What Can Modern Genetics Tell Us About an Ancient Human Population?
Complete the form below to unlock access to ALL audio articles.
Researchers at the University of Tokyo conducted a census of the Japanese population around 2,500 years ago using the Y chromosomes of men living on the main islands of modern-day Japan. This is the first time analysis of modern genomes has estimated the size of an ancient human population before they were met by a separate ancient population. Their findings are published in the journal Scientific Reports.
"Evidence at archaeological dig sites has been used to estimate the size of ancient human populations, but the difficulty and unpredictability of finding those sites is a big limitation. Now we have a method that uses a large amount of modern data," said Associate Professor Jun Ohashi, an expert in human evolutionary genetics and leader of the research team that performed the analysis.
The current theory on human migrations into Japan is that the original inhabitants, the Jomon people, were met about 2,500 years ago by a separate group coming mainly from the Korean Peninsula, the Yayoi people.
Archaeologists have identified fewer Jomon sites from the Late Jomon Period, the era immediately before the Yayoi arrival. Global temperatures and sea levels dropped during that period, which could have made life more difficult for the hunter-gatherer Jomon people.
When the Yayoi people arrived, they brought wet rice farming to Japan, which would have led to a more stable food supply for the remaining Jomon people living with the new Yayoi migrants.
The lesser amount of archaeological remains from the Late Jomon Period could be evidence of an actual population decline, or just that the archaeological dig sites have not yet been found.
Ohashi's research team decided to start digging through the human genome to address this archaeological mystery. They began by comparing the Y-chromosome sequences of modern Japanese men to those of Korean and other East Asian men. Y chromosomes are passed on from father to son with very little change over generations, so modern Y-chromosome sequences can reliably estimate the Y chromosomes of men thousands of years ago.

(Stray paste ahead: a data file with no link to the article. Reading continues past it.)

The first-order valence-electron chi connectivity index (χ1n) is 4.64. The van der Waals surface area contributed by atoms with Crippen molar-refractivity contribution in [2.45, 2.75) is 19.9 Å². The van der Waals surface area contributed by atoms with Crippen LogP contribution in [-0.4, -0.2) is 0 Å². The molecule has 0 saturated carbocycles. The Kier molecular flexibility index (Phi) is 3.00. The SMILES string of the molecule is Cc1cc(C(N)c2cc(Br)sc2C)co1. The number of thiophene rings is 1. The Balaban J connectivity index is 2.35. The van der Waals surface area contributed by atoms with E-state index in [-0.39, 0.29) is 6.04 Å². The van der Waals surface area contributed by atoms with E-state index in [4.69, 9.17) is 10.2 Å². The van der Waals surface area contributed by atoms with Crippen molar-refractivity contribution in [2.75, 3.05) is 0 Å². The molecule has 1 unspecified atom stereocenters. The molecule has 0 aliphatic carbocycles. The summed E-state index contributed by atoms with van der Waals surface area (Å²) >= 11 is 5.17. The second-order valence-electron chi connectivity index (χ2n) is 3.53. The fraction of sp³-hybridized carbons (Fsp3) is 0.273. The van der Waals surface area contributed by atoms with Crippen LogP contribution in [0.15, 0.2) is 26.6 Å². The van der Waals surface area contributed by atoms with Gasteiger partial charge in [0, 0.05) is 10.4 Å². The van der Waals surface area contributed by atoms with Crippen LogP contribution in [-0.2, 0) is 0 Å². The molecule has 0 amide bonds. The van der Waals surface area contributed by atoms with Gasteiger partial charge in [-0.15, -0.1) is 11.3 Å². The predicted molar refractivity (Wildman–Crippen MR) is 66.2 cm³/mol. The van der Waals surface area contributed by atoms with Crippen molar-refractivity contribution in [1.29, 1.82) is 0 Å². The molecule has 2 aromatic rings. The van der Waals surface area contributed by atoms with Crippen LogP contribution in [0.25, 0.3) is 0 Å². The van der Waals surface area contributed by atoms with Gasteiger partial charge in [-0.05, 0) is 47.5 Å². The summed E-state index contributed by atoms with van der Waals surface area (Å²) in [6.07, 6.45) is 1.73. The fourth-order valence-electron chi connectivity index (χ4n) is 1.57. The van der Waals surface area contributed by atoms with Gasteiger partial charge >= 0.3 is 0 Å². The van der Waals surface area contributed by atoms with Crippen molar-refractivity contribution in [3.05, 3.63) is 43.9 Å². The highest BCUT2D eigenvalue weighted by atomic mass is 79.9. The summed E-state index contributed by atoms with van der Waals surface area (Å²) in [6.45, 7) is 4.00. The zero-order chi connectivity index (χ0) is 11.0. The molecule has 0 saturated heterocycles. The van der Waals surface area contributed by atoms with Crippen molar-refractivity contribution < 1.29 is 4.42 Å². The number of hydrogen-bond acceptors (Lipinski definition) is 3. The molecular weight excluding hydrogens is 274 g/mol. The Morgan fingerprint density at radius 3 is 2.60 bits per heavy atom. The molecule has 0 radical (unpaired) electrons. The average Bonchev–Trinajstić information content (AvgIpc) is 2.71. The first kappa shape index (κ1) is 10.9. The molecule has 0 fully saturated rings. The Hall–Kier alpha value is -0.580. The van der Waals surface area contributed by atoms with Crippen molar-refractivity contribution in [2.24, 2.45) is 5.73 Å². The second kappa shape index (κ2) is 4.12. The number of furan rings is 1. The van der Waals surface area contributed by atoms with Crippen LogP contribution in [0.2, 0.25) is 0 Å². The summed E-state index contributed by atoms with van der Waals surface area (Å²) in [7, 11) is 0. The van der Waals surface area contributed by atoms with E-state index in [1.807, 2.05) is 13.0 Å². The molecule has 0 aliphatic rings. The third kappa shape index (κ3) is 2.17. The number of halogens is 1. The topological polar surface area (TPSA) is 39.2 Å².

Researchers used DNA samples collected before 1990 from 345 men whose families were from the three main islands of Honshu, Shikoku, and Kyushu in Japan.
The research team identified one group of DNA sequences that only Japanese men had. That unique sequence group likely came from the Jomon people. The researchers identified six sequence groups common to both Japanese men and men with other East Asian heritage (Korean, Vietnamese, Chinese), which likely came from the Yayoi people or other ancestors common to Japanese and East Asian people.
DNA confirms archaeology
Researchers built evolutionary family trees using the Y-chromosome sequences and saw a pattern indicative of a population decrease and sudden increase: a remarkable decrease in the number of ancestral Y-chromosome sequences around 2,500 years ago.
Interestingly, modern Japanese men seem to have a greater percentage of Jomon ancestral DNA in their Y chromosomes than the rest of their genomes.
Previous genetic analyses concluded that modern ethnically Japanese people get about 12 percent of their entire genomes from Jomon ancestors and the rest from Yayoi ancestors. Ohashi's research team calculated that the one group of Jomon sequences they identified accounted for 35.4 percent of the entire Y chromosome, indicating that the specific sequence would have been extremely common in Jomon men.
Since it is easier for a sequence to become common in a small population, this is another indication that the size of the Jomon population decreased during the Late Jomon Period before the arrival of the Yayoi people.
"We hope this method might be useful to confirm other ancient human dynamics not fully explained by archaeology," said Ohashi.
Reference: Watanabe et al. 2019. Analysis of whole Y-chromosome sequences reveals the Japanese population history in the Jomon period. Scientific Reports. DOI: https://doi.org/10.1038/s41598-019-44473-z.
This article has been republished from the following materials. Note: material may have been edited for length and content. For further information, please contact the cited source.